Greetings again from the darkness. I enjoy creature movies. Even as a kid I enjoyed creature movies (as distinguished from monster movies, which I’m also fond of). From the classics to the (very) low budget ones on late night TV to the fear-mongering from Japan … I enjoy them all. Of course the most fascinating of the bunch is King Kong, and this version arrives 84 years after the still magnificent 1933 version from Merian C Cooper and featuring Fay Wray.
This time there is no shootout on The Empire State Building, and the connection between Kong and the girl is limited to a few knowing glances. Most of the film takes place on Kong’s island … one he shares with some other creatures (not rodents) of unusual size. Unlike Spielberg in Jaws, who teased us for half the movie before finally revealing the shark, we get a glimpse of the imposing Kong very early on.
The cast is the best yet for a creature feature. John Goodman and Corey Hawkins play scientists/conspiracy theorists; Tom Hiddleston plays the world’s only mercenary with perfect hair and skin; Brie Larson is a self-described anti-war photographer; while Samuel L Jackson, Shea Whigham, Thomas Mann and Toby Kebbell play military men on their last mission at the end of the Vietnam War. The most colorful character is played by John C Riley – an eccentric WWII survivor who has been living on the island since 1944.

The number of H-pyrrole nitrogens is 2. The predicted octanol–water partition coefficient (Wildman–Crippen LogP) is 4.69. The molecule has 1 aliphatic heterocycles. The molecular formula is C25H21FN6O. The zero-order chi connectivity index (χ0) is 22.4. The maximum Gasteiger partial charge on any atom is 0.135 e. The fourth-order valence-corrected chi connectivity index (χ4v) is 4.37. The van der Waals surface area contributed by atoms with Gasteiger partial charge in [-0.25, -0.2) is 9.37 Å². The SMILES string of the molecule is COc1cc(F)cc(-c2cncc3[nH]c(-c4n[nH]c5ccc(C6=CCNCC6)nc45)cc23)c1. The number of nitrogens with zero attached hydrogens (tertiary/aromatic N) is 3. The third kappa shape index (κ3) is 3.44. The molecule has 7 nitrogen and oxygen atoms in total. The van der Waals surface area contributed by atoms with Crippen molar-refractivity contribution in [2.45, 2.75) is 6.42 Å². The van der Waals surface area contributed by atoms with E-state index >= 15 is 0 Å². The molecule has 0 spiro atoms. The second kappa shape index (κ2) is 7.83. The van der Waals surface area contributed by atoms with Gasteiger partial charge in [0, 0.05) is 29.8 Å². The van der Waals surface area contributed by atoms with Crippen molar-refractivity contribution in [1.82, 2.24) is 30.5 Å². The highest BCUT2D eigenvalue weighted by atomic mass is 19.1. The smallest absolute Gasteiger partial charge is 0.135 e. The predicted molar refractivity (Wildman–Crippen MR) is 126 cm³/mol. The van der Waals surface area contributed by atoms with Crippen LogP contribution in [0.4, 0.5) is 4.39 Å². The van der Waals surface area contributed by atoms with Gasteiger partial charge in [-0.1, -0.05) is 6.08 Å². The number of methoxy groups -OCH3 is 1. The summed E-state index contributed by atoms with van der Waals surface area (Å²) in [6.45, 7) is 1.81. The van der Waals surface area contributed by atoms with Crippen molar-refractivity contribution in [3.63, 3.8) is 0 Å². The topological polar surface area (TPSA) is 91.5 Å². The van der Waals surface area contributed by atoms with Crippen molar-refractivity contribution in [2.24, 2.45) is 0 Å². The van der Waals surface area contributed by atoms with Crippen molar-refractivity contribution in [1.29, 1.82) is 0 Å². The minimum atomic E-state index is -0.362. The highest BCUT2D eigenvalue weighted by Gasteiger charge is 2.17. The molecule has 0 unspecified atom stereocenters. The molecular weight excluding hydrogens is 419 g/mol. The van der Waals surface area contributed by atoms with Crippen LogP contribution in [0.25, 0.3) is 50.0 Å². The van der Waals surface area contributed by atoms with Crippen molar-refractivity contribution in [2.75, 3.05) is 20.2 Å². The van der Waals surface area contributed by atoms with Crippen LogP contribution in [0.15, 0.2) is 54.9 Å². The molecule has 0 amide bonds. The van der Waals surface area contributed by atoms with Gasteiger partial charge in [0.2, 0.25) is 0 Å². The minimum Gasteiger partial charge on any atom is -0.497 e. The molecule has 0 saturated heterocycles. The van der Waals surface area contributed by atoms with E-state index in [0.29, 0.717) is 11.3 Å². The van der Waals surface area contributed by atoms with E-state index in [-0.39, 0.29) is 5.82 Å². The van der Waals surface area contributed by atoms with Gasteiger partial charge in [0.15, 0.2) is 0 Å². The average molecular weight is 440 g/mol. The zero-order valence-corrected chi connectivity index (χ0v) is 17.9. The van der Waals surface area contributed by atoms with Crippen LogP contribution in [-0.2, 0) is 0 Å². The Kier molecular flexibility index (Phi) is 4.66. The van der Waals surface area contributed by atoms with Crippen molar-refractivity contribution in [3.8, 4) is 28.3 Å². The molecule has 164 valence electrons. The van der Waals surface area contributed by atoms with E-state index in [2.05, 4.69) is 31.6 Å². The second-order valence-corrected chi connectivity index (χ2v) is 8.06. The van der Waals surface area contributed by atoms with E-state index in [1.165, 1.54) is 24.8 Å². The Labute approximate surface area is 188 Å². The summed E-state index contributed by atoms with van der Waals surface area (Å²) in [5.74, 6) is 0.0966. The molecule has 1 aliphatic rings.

Jordan Vogt-Roberts directs this version, and his resume of The Kings of Summer and mostly TV work begs the question of how the heck did he get this gig? Fortunately he has cinematographer Larry Fong alongside, and his significant big action picture experience is obvious in the breath-taking helicopter scene (as well as many others). It’s impossible not to notice the extreme love shown to Apocalypse Now and even Jurassic Park. Some of the shots and tone seem as if pulled directly from those films … even moreso than the original King Kong. We even get Samuel L Jackson recycling his “hold onto your butts” line.
There is plenty here to satisfy us lovers of creature features, though this version certainly lacks the emotional impact of Fay Wray and Naomi Watts connecting with Kong … not much Beauty, but plenty of Beast. It’s certainly recommended that you stay for the post-credits scene that sets the stage for 2020.
Review Source: MovieReviewsFromTheDark.com